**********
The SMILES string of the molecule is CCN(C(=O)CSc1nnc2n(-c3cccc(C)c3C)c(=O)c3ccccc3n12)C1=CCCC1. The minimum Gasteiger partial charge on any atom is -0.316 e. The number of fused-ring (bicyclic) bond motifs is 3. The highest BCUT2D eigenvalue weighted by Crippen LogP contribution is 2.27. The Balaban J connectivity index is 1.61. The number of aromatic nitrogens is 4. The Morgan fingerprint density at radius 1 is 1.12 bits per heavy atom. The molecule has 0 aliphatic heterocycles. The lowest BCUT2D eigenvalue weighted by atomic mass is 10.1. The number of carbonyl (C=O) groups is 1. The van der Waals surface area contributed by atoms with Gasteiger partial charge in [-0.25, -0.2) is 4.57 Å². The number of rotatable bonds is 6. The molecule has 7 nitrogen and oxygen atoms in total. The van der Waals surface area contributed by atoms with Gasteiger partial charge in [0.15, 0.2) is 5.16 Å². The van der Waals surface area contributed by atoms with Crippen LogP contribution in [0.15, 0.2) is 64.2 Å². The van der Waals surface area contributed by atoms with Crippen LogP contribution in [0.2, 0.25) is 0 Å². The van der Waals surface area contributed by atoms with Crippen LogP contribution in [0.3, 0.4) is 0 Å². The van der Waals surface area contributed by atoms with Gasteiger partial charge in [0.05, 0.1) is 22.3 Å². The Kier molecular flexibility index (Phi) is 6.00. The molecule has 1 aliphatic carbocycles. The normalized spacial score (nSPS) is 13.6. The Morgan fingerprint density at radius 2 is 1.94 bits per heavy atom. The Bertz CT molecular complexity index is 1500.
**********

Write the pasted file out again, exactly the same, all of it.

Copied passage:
The SMILES string of the molecule is CCN(C(=O)CSc1nnc2n(-c3cccc(C)c3C)c(=O)c3ccccc3n12)C1=CCCC1. The minimum Gasteiger partial charge on any atom is -0.316 e. The number of fused-ring (bicyclic) bond motifs is 3. The highest BCUT2D eigenvalue weighted by Crippen LogP contribution is 2.27. The Balaban J connectivity index is 1.61. The number of aromatic nitrogens is 4. The Morgan fingerprint density at radius 1 is 1.12 bits per heavy atom. The molecule has 0 aliphatic heterocycles. The lowest BCUT2D eigenvalue weighted by atomic mass is 10.1. The number of carbonyl (C=O) groups is 1. The van der Waals surface area contributed by atoms with Gasteiger partial charge in [-0.25, -0.2) is 4.57 Å². The number of rotatable bonds is 6. The molecule has 7 nitrogen and oxygen atoms in total. The van der Waals surface area contributed by atoms with Gasteiger partial charge in [0.15, 0.2) is 5.16 Å². The van der Waals surface area contributed by atoms with Crippen LogP contribution in [0.15, 0.2) is 64.2 Å². The van der Waals surface area contributed by atoms with Crippen LogP contribution in [0.2, 0.25) is 0 Å². The van der Waals surface area contributed by atoms with Crippen LogP contribution in [0.3, 0.4) is 0 Å². The van der Waals surface area contributed by atoms with Gasteiger partial charge in [0.05, 0.1) is 22.3 Å². The Kier molecular flexibility index (Phi) is 6.00. The molecule has 1 aliphatic carbocycles. The normalized spacial score (nSPS) is 13.6. The Morgan fingerprint density at radius 2 is 1.94 bits per heavy atom. The Bertz CT molecular complexity index is 1500.